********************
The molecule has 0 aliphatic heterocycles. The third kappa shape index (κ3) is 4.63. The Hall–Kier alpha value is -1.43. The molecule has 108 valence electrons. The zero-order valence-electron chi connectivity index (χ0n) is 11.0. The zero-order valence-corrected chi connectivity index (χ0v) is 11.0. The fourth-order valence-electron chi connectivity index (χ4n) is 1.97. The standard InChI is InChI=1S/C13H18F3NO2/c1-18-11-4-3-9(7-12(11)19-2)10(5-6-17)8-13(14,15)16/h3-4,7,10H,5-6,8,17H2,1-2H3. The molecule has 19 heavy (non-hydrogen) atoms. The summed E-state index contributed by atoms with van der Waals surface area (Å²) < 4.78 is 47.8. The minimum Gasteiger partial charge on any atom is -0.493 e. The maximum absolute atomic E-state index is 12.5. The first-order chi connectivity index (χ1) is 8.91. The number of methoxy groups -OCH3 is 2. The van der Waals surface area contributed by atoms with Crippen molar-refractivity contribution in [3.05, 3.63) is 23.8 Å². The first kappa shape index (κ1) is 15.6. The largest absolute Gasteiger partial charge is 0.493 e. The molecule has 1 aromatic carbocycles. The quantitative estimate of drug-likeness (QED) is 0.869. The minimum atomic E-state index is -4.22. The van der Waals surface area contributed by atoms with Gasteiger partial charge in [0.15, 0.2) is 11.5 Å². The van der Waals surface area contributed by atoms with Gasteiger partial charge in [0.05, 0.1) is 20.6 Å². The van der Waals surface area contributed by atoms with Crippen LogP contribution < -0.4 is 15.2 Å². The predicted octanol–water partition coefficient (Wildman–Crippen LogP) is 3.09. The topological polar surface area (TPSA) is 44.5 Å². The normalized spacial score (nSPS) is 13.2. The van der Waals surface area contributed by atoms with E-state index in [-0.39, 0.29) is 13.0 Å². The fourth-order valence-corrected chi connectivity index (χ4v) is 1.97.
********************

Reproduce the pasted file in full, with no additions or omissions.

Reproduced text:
The molecule has 0 aliphatic heterocycles. The third kappa shape index (κ3) is 4.63. The Hall–Kier alpha value is -1.43. The molecule has 108 valence electrons. The zero-order valence-electron chi connectivity index (χ0n) is 11.0. The zero-order valence-corrected chi connectivity index (χ0v) is 11.0. The fourth-order valence-electron chi connectivity index (χ4n) is 1.97. The standard InChI is InChI=1S/C13H18F3NO2/c1-18-11-4-3-9(7-12(11)19-2)10(5-6-17)8-13(14,15)16/h3-4,7,10H,5-6,8,17H2,1-2H3. The molecule has 19 heavy (non-hydrogen) atoms. The summed E-state index contributed by atoms with van der Waals surface area (Å²) < 4.78 is 47.8. The minimum Gasteiger partial charge on any atom is -0.493 e. The maximum absolute atomic E-state index is 12.5. The first-order chi connectivity index (χ1) is 8.91. The number of methoxy groups -OCH3 is 2. The van der Waals surface area contributed by atoms with Crippen molar-refractivity contribution in [3.05, 3.63) is 23.8 Å². The first kappa shape index (κ1) is 15.6. The largest absolute Gasteiger partial charge is 0.493 e. The molecule has 1 aromatic carbocycles. The quantitative estimate of drug-likeness (QED) is 0.869. The minimum atomic E-state index is -4.22. The van der Waals surface area contributed by atoms with Gasteiger partial charge in [0.15, 0.2) is 11.5 Å². The van der Waals surface area contributed by atoms with Gasteiger partial charge in [0.05, 0.1) is 20.6 Å². The van der Waals surface area contributed by atoms with Crippen LogP contribution < -0.4 is 15.2 Å². The predicted octanol–water partition coefficient (Wildman–Crippen LogP) is 3.09. The topological polar surface area (TPSA) is 44.5 Å². The normalized spacial score (nSPS) is 13.2. The van der Waals surface area contributed by atoms with E-state index in [-0.39, 0.29) is 13.0 Å². The fourth-order valence-corrected chi connectivity index (χ4v) is 1.97.